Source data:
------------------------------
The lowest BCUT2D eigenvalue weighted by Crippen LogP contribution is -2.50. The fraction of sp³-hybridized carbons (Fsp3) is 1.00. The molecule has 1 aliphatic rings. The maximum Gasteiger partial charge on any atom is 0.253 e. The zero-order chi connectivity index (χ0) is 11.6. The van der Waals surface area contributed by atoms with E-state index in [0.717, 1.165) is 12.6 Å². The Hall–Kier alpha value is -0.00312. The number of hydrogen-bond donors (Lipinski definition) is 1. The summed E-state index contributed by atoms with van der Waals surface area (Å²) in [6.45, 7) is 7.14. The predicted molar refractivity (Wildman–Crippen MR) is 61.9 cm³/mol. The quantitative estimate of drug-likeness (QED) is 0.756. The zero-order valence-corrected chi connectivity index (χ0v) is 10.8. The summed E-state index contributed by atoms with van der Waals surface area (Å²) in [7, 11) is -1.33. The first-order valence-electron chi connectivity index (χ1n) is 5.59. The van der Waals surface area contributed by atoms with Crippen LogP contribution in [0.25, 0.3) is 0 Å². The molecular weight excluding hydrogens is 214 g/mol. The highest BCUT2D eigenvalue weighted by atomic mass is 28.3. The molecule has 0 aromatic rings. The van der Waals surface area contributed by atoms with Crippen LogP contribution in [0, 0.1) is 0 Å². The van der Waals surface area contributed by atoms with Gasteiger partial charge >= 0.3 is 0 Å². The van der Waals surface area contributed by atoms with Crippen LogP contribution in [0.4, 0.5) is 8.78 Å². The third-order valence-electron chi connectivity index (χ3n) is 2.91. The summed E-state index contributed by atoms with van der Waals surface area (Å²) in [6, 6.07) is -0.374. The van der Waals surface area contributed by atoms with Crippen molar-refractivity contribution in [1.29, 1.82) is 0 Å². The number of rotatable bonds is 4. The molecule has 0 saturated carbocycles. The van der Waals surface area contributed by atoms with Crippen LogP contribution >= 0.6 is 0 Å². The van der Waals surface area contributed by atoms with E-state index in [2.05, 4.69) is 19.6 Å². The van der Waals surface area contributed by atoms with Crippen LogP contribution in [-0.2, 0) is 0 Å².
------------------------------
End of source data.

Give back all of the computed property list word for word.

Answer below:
The lowest BCUT2D eigenvalue weighted by Crippen LogP contribution is -2.50. The fraction of sp³-hybridized carbons (Fsp3) is 1.00. The molecule has 1 aliphatic rings. The maximum Gasteiger partial charge on any atom is 0.253 e. The zero-order chi connectivity index (χ0) is 11.6. The van der Waals surface area contributed by atoms with E-state index in [0.717, 1.165) is 12.6 Å². The Hall–Kier alpha value is -0.00312. The number of hydrogen-bond donors (Lipinski definition) is 1. The summed E-state index contributed by atoms with van der Waals surface area (Å²) in [6.45, 7) is 7.14. The predicted molar refractivity (Wildman–Crippen MR) is 61.9 cm³/mol. The quantitative estimate of drug-likeness (QED) is 0.756. The zero-order valence-corrected chi connectivity index (χ0v) is 10.8. The summed E-state index contributed by atoms with van der Waals surface area (Å²) in [7, 11) is -1.33. The first-order valence-electron chi connectivity index (χ1n) is 5.59. The van der Waals surface area contributed by atoms with Crippen LogP contribution in [0.25, 0.3) is 0 Å². The molecular weight excluding hydrogens is 214 g/mol. The highest BCUT2D eigenvalue weighted by atomic mass is 28.3. The molecule has 0 aromatic rings. The van der Waals surface area contributed by atoms with Crippen LogP contribution in [0, 0.1) is 0 Å². The van der Waals surface area contributed by atoms with Gasteiger partial charge >= 0.3 is 0 Å². The van der Waals surface area contributed by atoms with Crippen LogP contribution in [0.4, 0.5) is 8.78 Å². The third-order valence-electron chi connectivity index (χ3n) is 2.91. The summed E-state index contributed by atoms with van der Waals surface area (Å²) in [6, 6.07) is -0.374. The van der Waals surface area contributed by atoms with Crippen molar-refractivity contribution in [1.29, 1.82) is 0 Å². The number of rotatable bonds is 4. The molecule has 0 saturated carbocycles. The van der Waals surface area contributed by atoms with Crippen LogP contribution >= 0.6 is 0 Å². The van der Waals surface area contributed by atoms with E-state index in [2.05, 4.69) is 19.6 Å². The van der Waals surface area contributed by atoms with Crippen LogP contribution in [-0.2, 0) is 0 Å².